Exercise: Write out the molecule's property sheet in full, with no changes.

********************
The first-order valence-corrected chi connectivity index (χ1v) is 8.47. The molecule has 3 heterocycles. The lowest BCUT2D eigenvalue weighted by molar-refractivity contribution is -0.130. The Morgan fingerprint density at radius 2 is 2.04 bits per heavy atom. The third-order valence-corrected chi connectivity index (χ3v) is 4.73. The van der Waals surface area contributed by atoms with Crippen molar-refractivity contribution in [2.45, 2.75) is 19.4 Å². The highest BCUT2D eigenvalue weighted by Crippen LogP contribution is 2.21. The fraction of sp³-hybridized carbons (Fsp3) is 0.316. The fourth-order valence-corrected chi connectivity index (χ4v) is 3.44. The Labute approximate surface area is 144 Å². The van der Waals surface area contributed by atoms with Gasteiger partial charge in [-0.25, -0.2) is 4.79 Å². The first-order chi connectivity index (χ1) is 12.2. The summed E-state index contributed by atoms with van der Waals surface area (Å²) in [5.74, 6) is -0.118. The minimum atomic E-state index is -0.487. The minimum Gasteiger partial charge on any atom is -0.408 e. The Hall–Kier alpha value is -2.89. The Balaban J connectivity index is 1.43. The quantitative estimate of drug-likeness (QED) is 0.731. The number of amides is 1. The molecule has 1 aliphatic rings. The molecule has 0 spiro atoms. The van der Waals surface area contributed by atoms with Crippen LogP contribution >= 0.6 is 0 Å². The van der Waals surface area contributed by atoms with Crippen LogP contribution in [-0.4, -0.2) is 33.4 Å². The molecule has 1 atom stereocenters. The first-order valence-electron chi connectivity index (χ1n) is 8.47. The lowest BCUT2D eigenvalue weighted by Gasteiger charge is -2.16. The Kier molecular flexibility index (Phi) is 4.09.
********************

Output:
The first-order valence-corrected chi connectivity index (χ1v) is 8.47. The molecule has 3 heterocycles. The lowest BCUT2D eigenvalue weighted by molar-refractivity contribution is -0.130. The Morgan fingerprint density at radius 2 is 2.04 bits per heavy atom. The third-order valence-corrected chi connectivity index (χ3v) is 4.73. The van der Waals surface area contributed by atoms with Crippen molar-refractivity contribution in [2.45, 2.75) is 19.4 Å². The highest BCUT2D eigenvalue weighted by Crippen LogP contribution is 2.21. The fraction of sp³-hybridized carbons (Fsp3) is 0.316. The fourth-order valence-corrected chi connectivity index (χ4v) is 3.44. The Labute approximate surface area is 144 Å². The van der Waals surface area contributed by atoms with Gasteiger partial charge in [-0.25, -0.2) is 4.79 Å². The first-order chi connectivity index (χ1) is 12.2. The summed E-state index contributed by atoms with van der Waals surface area (Å²) in [5.74, 6) is -0.118. The minimum atomic E-state index is -0.487. The minimum Gasteiger partial charge on any atom is -0.408 e. The Hall–Kier alpha value is -2.89. The Balaban J connectivity index is 1.43. The quantitative estimate of drug-likeness (QED) is 0.731. The number of amides is 1. The molecule has 1 aliphatic rings. The molecule has 0 spiro atoms. The van der Waals surface area contributed by atoms with Crippen LogP contribution >= 0.6 is 0 Å². The van der Waals surface area contributed by atoms with Crippen LogP contribution in [-0.4, -0.2) is 33.4 Å². The molecule has 1 atom stereocenters. The first-order valence-electron chi connectivity index (χ1n) is 8.47. The lowest BCUT2D eigenvalue weighted by Gasteiger charge is -2.16. The Kier molecular flexibility index (Phi) is 4.09.